Morgan Campbell – Business Reporter
To boost sales of its popular Shamrock Shake, McDonald’s is marketing by meme.
Think of “Shamrocking” as “Tebowing” without the prayer and spontaneity.
Instead of kneeling in honour of devout Denver Broncos quarterback Tim Tebow, McDonald’s customers buy a mint-flavoured Shamrock Shake, pose for photos with it then post the pictures to Twitter with the #shamrocking hashtag.
But unlike Tebowing, a name that arose organically as the trend spread, McDonald’s supplied the #shamrocking hashtag, hoping it would drive conversation and sales of its novelty product.
As sites like Facebook and Twitter become more ubiquitous companies are increasingly eager to harness the marketing power of social media.
But controlling social media for marketing gain is infinitely more difficult, as McDonald’s learned painfully last year.
The company’s first attempted at a Twitter-based social marketing campaign failed spectacularly when the hashtag #McDStories, intended to prompt tweeters to share warm memories of the restaurant, instead provided a forum for McDonald’s horror stories.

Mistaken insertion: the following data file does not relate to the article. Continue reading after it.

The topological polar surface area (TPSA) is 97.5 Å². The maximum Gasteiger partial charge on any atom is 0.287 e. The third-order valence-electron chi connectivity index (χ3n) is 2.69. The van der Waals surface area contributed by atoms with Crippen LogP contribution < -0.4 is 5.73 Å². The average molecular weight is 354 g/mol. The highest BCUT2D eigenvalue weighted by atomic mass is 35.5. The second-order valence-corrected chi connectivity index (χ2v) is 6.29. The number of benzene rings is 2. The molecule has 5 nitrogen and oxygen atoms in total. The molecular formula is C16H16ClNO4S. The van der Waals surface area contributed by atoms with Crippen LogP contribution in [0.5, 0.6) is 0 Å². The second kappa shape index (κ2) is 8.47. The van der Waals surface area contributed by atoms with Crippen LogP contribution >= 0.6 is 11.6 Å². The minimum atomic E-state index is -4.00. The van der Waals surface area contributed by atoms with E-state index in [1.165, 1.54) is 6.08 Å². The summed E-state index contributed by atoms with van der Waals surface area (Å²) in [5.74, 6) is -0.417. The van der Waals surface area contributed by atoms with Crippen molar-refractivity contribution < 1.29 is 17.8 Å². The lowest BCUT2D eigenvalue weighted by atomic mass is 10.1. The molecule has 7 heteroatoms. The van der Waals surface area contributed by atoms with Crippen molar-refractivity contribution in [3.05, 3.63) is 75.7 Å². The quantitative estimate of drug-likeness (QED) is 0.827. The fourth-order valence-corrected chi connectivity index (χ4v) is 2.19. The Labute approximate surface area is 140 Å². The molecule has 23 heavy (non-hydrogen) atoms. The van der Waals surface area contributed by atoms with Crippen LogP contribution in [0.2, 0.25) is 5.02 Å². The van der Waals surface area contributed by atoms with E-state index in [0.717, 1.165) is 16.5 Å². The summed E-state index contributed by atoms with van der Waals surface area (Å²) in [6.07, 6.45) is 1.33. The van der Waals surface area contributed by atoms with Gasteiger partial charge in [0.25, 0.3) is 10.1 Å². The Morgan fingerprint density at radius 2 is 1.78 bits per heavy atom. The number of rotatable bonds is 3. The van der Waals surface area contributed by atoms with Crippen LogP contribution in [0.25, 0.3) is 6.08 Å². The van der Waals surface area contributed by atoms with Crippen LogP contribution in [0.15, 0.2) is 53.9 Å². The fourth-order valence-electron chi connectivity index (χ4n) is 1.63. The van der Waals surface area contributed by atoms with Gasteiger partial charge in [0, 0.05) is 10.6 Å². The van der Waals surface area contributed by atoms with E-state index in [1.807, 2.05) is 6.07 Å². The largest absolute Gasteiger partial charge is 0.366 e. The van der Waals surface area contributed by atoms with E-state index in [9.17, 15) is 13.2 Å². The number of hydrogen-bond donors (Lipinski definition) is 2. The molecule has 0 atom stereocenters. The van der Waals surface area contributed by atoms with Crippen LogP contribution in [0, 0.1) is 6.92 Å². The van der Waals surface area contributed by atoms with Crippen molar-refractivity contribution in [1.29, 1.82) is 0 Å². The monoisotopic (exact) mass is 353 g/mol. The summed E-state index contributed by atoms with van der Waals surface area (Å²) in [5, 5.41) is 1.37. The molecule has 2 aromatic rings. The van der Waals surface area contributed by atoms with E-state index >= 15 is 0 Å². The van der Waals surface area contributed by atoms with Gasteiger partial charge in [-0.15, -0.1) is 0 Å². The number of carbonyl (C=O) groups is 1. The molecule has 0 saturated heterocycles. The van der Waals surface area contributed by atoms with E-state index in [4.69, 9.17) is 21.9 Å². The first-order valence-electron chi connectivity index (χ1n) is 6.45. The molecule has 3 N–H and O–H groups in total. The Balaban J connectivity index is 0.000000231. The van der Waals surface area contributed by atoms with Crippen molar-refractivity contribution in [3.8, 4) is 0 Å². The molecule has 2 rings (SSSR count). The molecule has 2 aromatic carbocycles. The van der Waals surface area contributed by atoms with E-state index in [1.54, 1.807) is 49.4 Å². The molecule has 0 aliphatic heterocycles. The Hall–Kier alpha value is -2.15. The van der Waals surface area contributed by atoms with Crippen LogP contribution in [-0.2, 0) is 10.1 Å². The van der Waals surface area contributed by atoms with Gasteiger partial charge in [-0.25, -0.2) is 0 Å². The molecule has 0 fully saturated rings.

Earlier Friday, Rogers Communications introduced the #Rogers1Number hashtag to Twitter, hoping to generate positive talk about its latest initiative linking phone numbers to personal computers. The phrase quickly became a hot trending topic, mainly because Twitter used it to complain about poor service and contracts from Rogers.
By Friday afternoon a search of the #shamrocking timeline suggested the phrase had already morphed from hashtag to bashtag.
“All definitions of #shamrocking sound fun (unless you’re a prude),” tweeted Jonas Thaler. “Except for the one where you buy a #McDonald’s drink & dance like an idiot.”